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Impossible Desires: Queer Diasporas and South Asian Public Cultures (Perverse Modernities)by Gayatri Gopinath
Synopses & Reviews
By bringing queer theory to bear on ideas of diaspora, Gayatri Gopinath produces both a more compelling queer theory and a more nuanced understanding of diaspora. Focusing on queer female diasporic subjectivity, Gopinath develops a theory of diaspora apart from the logic of blood, authenticity, and patrilineal descent that she argues invariably forms the core of conventional formulations. She examines South Asian diasporic literature, film, and music in order to suggest alternative ways of conceptualizing community and collectivity across disparate geographic locations. Her agile readings challenge nationalist ideologies by bringing to light that which has been rendered illegible or impossible within diaspora: the impure, inauthentic, and nonreproductive.
Gopinath juxtaposes diverse texts to indicate the range of oppositional practices, subjectivities, and visions of collectivity that fall outside not only mainstream narratives of diaspora, colonialism, and nationalism but also most projects of liberal feminism and gay and lesbian politics and theory. She considers British Asian music of the 1990s alongside alternative media and cultural practices. Among the fictional works she discusses are V. S. Naipaulandrsquo;s classic novel A House for Mr. Biswas, Ismat Chughtaiandrsquo;s short story andldquo;The Quilt,andrdquo; Monica Aliandrsquo;s Brick Lane, Shyam Selvaduraiandrsquo;s Funny Boy, and Shani Mootooandrsquo;s Cereus Blooms at Night. Analyzing films including Deepa Mehtaandrsquo;s controversial Fire and Mira Nairandrsquo;s Monsoon Wedding, she pays particular attention to how South Asian diasporic feminist filmmakers have reworked Bollywoodandrsquo;s strategies of queer representation and to what is lost or gained in this process of translation. Gopinathandrsquo;s readings are dazzling, and her theoretical framework transformative and far-reaching.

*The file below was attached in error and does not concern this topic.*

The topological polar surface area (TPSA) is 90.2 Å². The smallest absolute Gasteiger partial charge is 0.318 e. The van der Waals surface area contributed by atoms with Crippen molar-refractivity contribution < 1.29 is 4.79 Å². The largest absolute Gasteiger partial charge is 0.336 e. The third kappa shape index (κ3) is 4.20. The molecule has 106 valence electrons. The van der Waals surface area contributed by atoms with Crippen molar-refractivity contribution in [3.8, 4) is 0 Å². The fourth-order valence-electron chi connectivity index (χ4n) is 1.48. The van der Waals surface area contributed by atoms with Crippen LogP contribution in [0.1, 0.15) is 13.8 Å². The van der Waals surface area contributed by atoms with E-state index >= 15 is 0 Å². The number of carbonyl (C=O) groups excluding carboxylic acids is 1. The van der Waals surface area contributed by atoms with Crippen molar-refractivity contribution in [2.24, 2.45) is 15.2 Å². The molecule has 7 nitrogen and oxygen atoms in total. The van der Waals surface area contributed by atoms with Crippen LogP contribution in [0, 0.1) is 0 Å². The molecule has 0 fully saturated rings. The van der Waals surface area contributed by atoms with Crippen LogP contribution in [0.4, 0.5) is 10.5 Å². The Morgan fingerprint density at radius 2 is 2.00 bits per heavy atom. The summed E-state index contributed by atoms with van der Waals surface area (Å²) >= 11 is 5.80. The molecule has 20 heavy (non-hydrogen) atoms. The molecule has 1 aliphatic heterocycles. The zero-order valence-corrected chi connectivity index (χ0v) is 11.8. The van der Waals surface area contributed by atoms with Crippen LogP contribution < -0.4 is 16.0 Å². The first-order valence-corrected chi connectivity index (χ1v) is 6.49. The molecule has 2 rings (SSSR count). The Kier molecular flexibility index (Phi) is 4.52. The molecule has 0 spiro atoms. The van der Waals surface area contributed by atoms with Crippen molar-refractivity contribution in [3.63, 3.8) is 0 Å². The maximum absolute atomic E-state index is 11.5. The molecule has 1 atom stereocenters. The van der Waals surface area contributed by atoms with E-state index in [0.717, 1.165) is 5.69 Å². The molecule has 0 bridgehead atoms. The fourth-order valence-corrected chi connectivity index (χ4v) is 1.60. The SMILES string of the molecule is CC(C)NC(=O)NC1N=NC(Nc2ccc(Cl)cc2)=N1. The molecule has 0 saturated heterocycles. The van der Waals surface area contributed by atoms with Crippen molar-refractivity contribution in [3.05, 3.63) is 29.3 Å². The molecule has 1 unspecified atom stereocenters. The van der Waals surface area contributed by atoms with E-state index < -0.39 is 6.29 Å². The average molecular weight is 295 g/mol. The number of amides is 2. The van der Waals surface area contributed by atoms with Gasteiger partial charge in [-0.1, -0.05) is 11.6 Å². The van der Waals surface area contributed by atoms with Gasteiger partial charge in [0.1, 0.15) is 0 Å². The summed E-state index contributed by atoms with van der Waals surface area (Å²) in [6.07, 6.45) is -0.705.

"Boldly spanning Hindi film, British Asian music, Urdu literature, diasporic postcolonial literature and film, U.S. queer activism, and feminist politics, Gayatri Gopinath argues that queer desire becomes central to the ways in which national and diasporic histories are told when the erotics of power is acknowledged. "Impossible Desires" is a deft demonstration of both queer theory's dominant ethnocentrism and diaspora and postcolonial studies' heteronormativity and androcentrism."--Ranjana Khanna, author of "Dark Continents: Psychoanalysis and Colonialism"
Argues for the uses of queer, feminist transnational theory in order to understanding South Asian and South Asian diasporic identities and cultural production.
About the Author
Gayatri Gopinath is Assistant Professor of Women and Gender Studies at the University of California, Davis.
Table of Contents
1. Impossible Desires: An Introduction 1
2. Communities of Sound: Queering South Asian Popular Music in the Diaspora 29
3. Surviving Naipaul: Housing Masculinity in A House for Mr. Biswas, Surviving Sabu, and East Is East 63
4. Bollywood/Hollywood: Queer Cinematic Representation and the Perils of Translation 93
5. Local Sites/Global Contexts: The Transnational Trajectories of Fire and andquot;The Quiltandquot; 131
6. Nostalgia, Desire, and Diaspora: Funny Boy and Cereus Blooms at Night 161
7. Epilogue: Queer Homes in Diaspora 187
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